Join Date: Jul 2003
Location: In the middle of nowhere, at the centre of everything.
Mentioned: 2 Post(s)
Tagged: 0 Thread(s)
Quoted: 241 Post(s)
I know a mom who refused to provide this for her kids, and insisted that they find their own structure and goals. Eventually they started asking to go to school. She refused. They turned out all right, and they thank her for her stance. It still doesn't sit right for me. My kids all, around that age, began to express this same desire. Rather than viewing this desire as a failure (or immaturity) of the capacity for self-determination, I viewed it as a desire to see themselves and their learning in the context of something larger. They wanted to feel a sense of working within a socially acceptable structure towards goals that had some tangibility in the larger world. In the old days this was the age when boys would be sent away to start apprenticeships, or girls would be farmed out as kitchen help or mother's helpers. I think it's a legitimate adolescent developmental desire... to find some context outside yourself to set your learning and doing within.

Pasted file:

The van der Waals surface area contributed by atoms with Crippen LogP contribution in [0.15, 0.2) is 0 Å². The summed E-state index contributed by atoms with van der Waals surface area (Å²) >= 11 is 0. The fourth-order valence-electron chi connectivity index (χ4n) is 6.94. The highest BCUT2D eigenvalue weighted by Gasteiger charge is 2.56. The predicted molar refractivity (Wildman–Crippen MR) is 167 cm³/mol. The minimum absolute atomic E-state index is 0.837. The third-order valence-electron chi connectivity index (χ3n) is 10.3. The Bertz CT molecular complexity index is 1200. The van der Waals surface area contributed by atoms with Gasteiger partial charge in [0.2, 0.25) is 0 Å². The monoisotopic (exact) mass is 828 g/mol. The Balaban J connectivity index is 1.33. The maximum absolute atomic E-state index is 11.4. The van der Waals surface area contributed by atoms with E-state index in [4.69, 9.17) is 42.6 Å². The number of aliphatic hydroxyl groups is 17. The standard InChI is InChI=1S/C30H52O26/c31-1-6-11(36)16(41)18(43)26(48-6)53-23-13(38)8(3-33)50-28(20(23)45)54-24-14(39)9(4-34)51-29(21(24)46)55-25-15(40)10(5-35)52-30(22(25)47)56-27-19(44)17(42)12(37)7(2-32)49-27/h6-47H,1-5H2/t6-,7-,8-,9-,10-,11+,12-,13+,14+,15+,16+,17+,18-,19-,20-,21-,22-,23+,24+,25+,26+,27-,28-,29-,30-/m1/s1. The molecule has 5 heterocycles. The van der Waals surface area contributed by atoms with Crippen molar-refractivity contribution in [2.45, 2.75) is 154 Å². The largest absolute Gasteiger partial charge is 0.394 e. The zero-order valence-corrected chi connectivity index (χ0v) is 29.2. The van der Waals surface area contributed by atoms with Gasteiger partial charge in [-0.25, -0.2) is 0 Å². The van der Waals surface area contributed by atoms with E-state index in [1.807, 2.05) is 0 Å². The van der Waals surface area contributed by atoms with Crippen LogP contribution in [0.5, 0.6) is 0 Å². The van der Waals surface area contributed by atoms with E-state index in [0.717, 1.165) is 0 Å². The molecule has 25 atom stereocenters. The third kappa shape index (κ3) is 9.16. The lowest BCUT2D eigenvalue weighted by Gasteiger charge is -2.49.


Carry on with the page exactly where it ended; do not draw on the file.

I don't think I found the right solutions for my kids. Eventually the older three all headed off to high school to get access to structure and accountability that they were comfortable with. They didn't want it to come from me, and my efforts to support them in finding their own structure and creating their own goals and accountability were only ever fruitful in the short term.
My youngest is 11.5 now and is doing a little better in this respect than my older kids were at this age. In the past year and a half she has taken two courses and two week-long electives at the local school (she normally attends for 1-2 hours a week, and goes there to write quizzes and tests under teacher supervision), and she is involved in ability-levelled gymnastics and dance classes where her mastery leads to low-key promotion into more challenging classes at the end of each term. This mix seems to be giving her ways to map out tangible learning goals and feel a sense of validated success when she accomplishes them. So far she's happy to remain a mostly self-directed home-learner.
I'm not sure what you have available to you, but you might think about what is available in your community that would put him in touch with at least loosely-structured learning under the guidance of outside adult mentors or teachers in one or two learning areas. Academic or otherwise.
Hope your headache is better!
Mountain mama to two great kids and two great grown-ups